So nobody won? Terrorism is not zero sum?

2010-11-21 14:25:54 by pozorvlak:

Interesting that I read this on the same day as this news article: Tl;dr: yes, making you wait in line (or rather, making Western governments spend billions on extra security) really is part of the terrorists' plan.

2010-11-21 15:00:38 by qntm:

That still doesn't undermine my point. The document referred to in that NYT article reads like PR. "Whatever happened, that was our plan all along. In fact, it's just a small part of a much larger plan. We're clever and big and scary. Anything bad that happens to America was our fault."

And even taking the claims as gospel, this is *still* not about people waiting in line. It's about hitting America economically while it's economically vulnerable. Inconvenience to travellers is incidental. Especially since that was a *cargo plane*.

2010-11-21 15:18:49 by Snowyowl:

You make a good point. I'll try and look for sources written before 2001 or shortly afterwards.

2010-11-22 02:45:29 by MillaTheIcecarl:

This is fascinating, and now I can't help but wonder how you could effectivly collapse the U.S. economy...
*retreats to volcano lair)

2010-11-22 14:32:08 by Gregg:

> I can't help but wonder how you could effectivly collapse the U.S. economy...

Backing securities with sub-prime mortgages?

2010-11-22 17:03:41 by qntm:

Yes, the really smart move would be to mastermind another, similar such crisis.

Of course it was/is a hugely complex crisis with many different causes, requiring far too much incompetence to be carried out deliberately in any capacity. So the really REALLY smart move is to wait for another crisis to roll around and then claim responsibility for it.

2010-11-23 04:00:18 by Val:

By inconveniencing you at the security check, they did not won. But by making you fear to travel to a destination of a suspected next target where the chance of dying in a car accident is actually still a hundred times higher than dying from the terrorist attack, they achieve at least some of their goals.

2010-11-25 14:16:53 by JohnnyRocketfingers:

These security measures are not reasoned responses to terrorism but rather emotional ones made out of fear, so in that regard I would say they have won. They have forced us to alter our behaviour because of what they have done.

They hadn't achieved this in the past, because we simply carried on with our lives after such terrorist acts but 9/11 seemed to be the one thing that changed how we perceive airport and air-plane security.

Maybe the terrorists didn't win on their objectives(whatever they are), but I could say that we have failed in -our- objectives as we continually erode civil liberties in the idea it is making us more secure against terrorists.

2010-11-26 13:53:29 by Wisdo:

Well put, but a little vague on the actual goals. The precise goals (as defined by Al Kaida) were to take REVENGE (for US navy shelling of civilian tower blocks in Lebabon int he mid eighties) and to register their annoyance with american soldiers stationed in Saudia Arabia - which they consider to be a magical place which ought to remain unsullied by dirty foreigners.

As such 'their' goals are 1. not that complicated. 2. based on an interpretation of the world that Pat Robertson would agree with.

But who exactly are "they"? People say "the terrorists" as if they were a football team or something. The reality is, Osama bin laden was simply a delinquent troublemaker with too much money (dont worry its all gone now), sponsoring anyone with a mind to take any kind of action against the "great Satan". He did something similar in the war against the USSR in afghanistan - where he was widely known as a fantasist.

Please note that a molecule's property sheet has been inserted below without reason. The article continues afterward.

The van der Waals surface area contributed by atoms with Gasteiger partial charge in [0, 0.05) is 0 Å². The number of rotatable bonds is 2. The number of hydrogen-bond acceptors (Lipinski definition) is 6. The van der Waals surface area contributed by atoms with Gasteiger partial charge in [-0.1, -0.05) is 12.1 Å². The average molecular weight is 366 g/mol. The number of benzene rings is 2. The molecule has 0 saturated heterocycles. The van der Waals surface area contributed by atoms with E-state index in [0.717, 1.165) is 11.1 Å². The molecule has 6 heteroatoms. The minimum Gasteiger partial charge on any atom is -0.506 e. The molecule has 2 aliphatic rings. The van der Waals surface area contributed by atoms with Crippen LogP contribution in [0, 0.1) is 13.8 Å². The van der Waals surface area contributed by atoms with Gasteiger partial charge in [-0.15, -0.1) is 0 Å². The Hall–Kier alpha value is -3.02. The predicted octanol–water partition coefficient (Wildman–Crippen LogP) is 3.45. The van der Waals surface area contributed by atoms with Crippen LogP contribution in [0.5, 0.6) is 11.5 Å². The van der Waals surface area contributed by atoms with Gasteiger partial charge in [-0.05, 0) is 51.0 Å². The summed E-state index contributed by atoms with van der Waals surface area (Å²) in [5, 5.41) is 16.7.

However the subsequent colossal blunder of invading Iraq has acted as a self fulfilling prophecy, enabling thousands of dissaffected muslims to blame america for their problems, some imagined - some all too real.

So who are the terrorists? they are the dead guys from 911. They are Osama and his helpers. They are George Bush and his helpers. They are those whose families and homes have been smashed by 'the war on terror' and they are a very few misguided young men who are only doing it because everyone else seems to be.

2010-11-29 21:47:23 by eufreka:

It seems to me that by turning Mainland USA into a third-world crisis zone, complete with multiple checkpoints, interrogations, searches, and related indignities...all totaling a reduction if not loss of personal privacy, freedom, security, comfort, etc. they have FULLY succeeded in bringing their *living condition* (which they found objectionable) to every US citizen (inhabitant?)...and not surprisingly, many of *us* find it just as objectionable.

2011-10-20 18:43:37 by donRoberto:

bin Laden's goal was, at its grandest, to bring about a worldwide Islamic Caliphate. Bond-villain-worthy in its scope, but essentially unrealizable.

However, on a smaller scale, bin Laden would have been satisfied with destroying the United States. Terrorists, even terrorists with nuclear weapons, are not an *existential* threat to the United States: the chances of a terrorist group gaining enough nukes to destroy the US are simply too small to consider plausible, although biowarfare is a possibility if it could kill everyone in the US. However, that would likely kill everyone everywhere else, too, and ObL may have been many things--most of them disgusting--but he was not a world-destroying cartoon supervillain).

The United States is not its people or its territory so much as it is the ideals manifested in the Constitution. And those have been severely weakened by "antiterrorism" measures since 9/11. Andrew Sullivan has an interesting commentary on this ( -- your parser doesn't seem to like the hyperlink), where he points out that

::Bin Laden and his henchmen failed, in other words. But our own fear won. Fear stopped us, overwhelmed us, as our ra-tion-al-ity
::deserted us. Yes, it was understandable, given what we endured that September morning. But we need to admit that our response
::was close to fatal. A bankrupted America that tortured innocents and disregarded its own Constitution is barely recognizable
::as America

I was on a conference call yesterday that was scheduled to be about current information on terrorists and terrorist methodology: about half to two-thirds of it was spent discussing the Occupy movement, who are anything but terrorists. That's how far we've come in eroding our national identity, our essence as a free country. Airport inconvenience is just an aspect of it: it's the warrantless wiretaps, the renditions, the indefinite detentions, the torture: all these are indications of erosion of the Constitution, of what makes this the United States. If we surrender our Constitution and ideals, then bin Laden has not destroyed us; we have done it to ourselves, but the end result is the same.